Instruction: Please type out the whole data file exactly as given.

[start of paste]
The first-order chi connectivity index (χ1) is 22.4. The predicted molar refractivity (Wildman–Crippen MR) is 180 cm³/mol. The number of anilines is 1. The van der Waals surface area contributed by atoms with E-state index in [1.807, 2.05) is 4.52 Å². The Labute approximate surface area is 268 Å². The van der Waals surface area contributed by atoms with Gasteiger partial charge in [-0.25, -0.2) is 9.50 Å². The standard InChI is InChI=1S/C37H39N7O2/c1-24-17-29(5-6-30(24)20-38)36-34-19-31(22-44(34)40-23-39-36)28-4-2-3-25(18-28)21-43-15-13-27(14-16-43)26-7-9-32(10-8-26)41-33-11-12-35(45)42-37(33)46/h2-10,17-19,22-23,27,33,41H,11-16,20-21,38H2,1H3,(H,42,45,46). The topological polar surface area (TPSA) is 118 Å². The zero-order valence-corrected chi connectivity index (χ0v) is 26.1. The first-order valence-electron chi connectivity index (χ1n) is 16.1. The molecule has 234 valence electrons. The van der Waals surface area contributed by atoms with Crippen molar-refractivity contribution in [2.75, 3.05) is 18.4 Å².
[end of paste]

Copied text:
The first-order chi connectivity index (χ1) is 22.4. The predicted molar refractivity (Wildman–Crippen MR) is 180 cm³/mol. The number of anilines is 1. The van der Waals surface area contributed by atoms with E-state index in [1.807, 2.05) is 4.52 Å². The Labute approximate surface area is 268 Å². The van der Waals surface area contributed by atoms with Gasteiger partial charge in [-0.25, -0.2) is 9.50 Å². The standard InChI is InChI=1S/C37H39N7O2/c1-24-17-29(5-6-30(24)20-38)36-34-19-31(22-44(34)40-23-39-36)28-4-2-3-25(18-28)21-43-15-13-27(14-16-43)26-7-9-32(10-8-26)41-33-11-12-35(45)42-37(33)46/h2-10,17-19,22-23,27,33,41H,11-16,20-21,38H2,1H3,(H,42,45,46). The topological polar surface area (TPSA) is 118 Å². The zero-order valence-corrected chi connectivity index (χ0v) is 26.1. The first-order valence-electron chi connectivity index (χ1n) is 16.1. The molecule has 234 valence electrons. The van der Waals surface area contributed by atoms with Crippen molar-refractivity contribution in [2.75, 3.05) is 18.4 Å².